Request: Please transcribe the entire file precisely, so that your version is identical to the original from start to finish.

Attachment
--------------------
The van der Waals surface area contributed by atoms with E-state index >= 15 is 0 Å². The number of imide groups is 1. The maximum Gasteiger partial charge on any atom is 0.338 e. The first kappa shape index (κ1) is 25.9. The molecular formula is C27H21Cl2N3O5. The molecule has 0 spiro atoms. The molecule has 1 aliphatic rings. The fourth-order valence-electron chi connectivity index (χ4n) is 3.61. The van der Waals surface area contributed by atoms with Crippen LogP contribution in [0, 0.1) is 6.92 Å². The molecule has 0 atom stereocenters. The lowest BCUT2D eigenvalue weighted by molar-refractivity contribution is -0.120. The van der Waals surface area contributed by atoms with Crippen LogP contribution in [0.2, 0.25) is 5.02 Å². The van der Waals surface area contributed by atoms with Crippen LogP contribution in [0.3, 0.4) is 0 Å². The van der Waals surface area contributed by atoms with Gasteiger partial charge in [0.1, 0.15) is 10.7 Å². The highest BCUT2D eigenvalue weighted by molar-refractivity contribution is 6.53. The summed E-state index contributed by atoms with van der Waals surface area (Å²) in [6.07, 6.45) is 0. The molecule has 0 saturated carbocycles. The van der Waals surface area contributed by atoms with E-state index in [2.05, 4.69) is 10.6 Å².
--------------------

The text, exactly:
The van der Waals surface area contributed by atoms with E-state index >= 15 is 0 Å². The number of imide groups is 1. The maximum Gasteiger partial charge on any atom is 0.338 e. The first kappa shape index (κ1) is 25.9. The molecular formula is C27H21Cl2N3O5. The molecule has 0 spiro atoms. The molecule has 1 aliphatic rings. The fourth-order valence-electron chi connectivity index (χ4n) is 3.61. The van der Waals surface area contributed by atoms with Crippen LogP contribution in [0, 0.1) is 6.92 Å². The molecule has 0 atom stereocenters. The lowest BCUT2D eigenvalue weighted by molar-refractivity contribution is -0.120. The van der Waals surface area contributed by atoms with Crippen LogP contribution in [0.2, 0.25) is 5.02 Å². The van der Waals surface area contributed by atoms with Crippen LogP contribution in [0.3, 0.4) is 0 Å². The van der Waals surface area contributed by atoms with Gasteiger partial charge in [0.1, 0.15) is 10.7 Å². The highest BCUT2D eigenvalue weighted by molar-refractivity contribution is 6.53. The summed E-state index contributed by atoms with van der Waals surface area (Å²) in [6.07, 6.45) is 0. The molecule has 0 saturated carbocycles. The van der Waals surface area contributed by atoms with E-state index in [2.05, 4.69) is 10.6 Å².